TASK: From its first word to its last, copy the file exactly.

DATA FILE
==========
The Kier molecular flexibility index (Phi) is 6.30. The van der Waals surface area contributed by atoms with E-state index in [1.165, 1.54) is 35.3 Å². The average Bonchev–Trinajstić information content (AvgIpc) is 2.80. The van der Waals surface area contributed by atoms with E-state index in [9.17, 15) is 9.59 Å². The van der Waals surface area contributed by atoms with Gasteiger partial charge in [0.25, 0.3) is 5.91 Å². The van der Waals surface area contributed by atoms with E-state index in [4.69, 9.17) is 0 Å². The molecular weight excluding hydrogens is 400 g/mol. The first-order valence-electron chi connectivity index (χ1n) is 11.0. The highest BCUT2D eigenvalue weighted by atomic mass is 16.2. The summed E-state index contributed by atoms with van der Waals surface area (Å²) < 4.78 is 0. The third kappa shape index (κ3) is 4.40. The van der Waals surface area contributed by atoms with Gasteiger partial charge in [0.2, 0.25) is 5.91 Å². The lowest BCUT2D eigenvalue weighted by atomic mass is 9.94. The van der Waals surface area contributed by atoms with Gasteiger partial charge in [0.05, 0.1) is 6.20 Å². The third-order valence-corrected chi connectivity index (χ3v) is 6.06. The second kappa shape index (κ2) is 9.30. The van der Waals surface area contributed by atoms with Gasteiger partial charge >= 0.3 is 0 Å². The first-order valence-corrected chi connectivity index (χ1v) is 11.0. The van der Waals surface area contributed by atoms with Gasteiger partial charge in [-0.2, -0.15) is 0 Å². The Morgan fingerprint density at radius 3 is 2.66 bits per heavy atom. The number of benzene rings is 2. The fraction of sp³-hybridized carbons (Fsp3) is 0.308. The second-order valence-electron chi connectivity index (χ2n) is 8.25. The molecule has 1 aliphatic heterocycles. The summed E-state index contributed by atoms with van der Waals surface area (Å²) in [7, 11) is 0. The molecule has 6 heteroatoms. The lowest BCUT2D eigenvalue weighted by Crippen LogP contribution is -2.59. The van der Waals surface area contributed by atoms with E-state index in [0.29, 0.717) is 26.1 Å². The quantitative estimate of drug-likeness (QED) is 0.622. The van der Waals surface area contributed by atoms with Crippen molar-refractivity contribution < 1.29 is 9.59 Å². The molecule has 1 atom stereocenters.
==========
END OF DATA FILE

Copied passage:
The Kier molecular flexibility index (Phi) is 6.30. The van der Waals surface area contributed by atoms with E-state index in [1.165, 1.54) is 35.3 Å². The average Bonchev–Trinajstić information content (AvgIpc) is 2.80. The van der Waals surface area contributed by atoms with E-state index in [9.17, 15) is 9.59 Å². The van der Waals surface area contributed by atoms with Gasteiger partial charge in [0.25, 0.3) is 5.91 Å². The van der Waals surface area contributed by atoms with E-state index in [4.69, 9.17) is 0 Å². The molecular weight excluding hydrogens is 400 g/mol. The first-order valence-electron chi connectivity index (χ1n) is 11.0. The highest BCUT2D eigenvalue weighted by atomic mass is 16.2. The summed E-state index contributed by atoms with van der Waals surface area (Å²) < 4.78 is 0. The third kappa shape index (κ3) is 4.40. The van der Waals surface area contributed by atoms with Gasteiger partial charge in [0.2, 0.25) is 5.91 Å². The lowest BCUT2D eigenvalue weighted by atomic mass is 9.94. The van der Waals surface area contributed by atoms with Gasteiger partial charge in [0.05, 0.1) is 6.20 Å². The third-order valence-corrected chi connectivity index (χ3v) is 6.06. The second kappa shape index (κ2) is 9.30. The van der Waals surface area contributed by atoms with Gasteiger partial charge >= 0.3 is 0 Å². The first-order valence-corrected chi connectivity index (χ1v) is 11.0. The van der Waals surface area contributed by atoms with Gasteiger partial charge in [-0.2, -0.15) is 0 Å². The Morgan fingerprint density at radius 3 is 2.66 bits per heavy atom. The number of benzene rings is 2. The fraction of sp³-hybridized carbons (Fsp3) is 0.308. The second-order valence-electron chi connectivity index (χ2n) is 8.25. The molecule has 1 aliphatic heterocycles. The summed E-state index contributed by atoms with van der Waals surface area (Å²) in [7, 11) is 0. The molecule has 6 heteroatoms. The lowest BCUT2D eigenvalue weighted by Crippen LogP contribution is -2.59. The van der Waals surface area contributed by atoms with E-state index in [0.29, 0.717) is 26.1 Å². The quantitative estimate of drug-likeness (QED) is 0.622. The van der Waals surface area contributed by atoms with Crippen molar-refractivity contribution < 1.29 is 9.59 Å². The molecule has 1 atom stereocenters.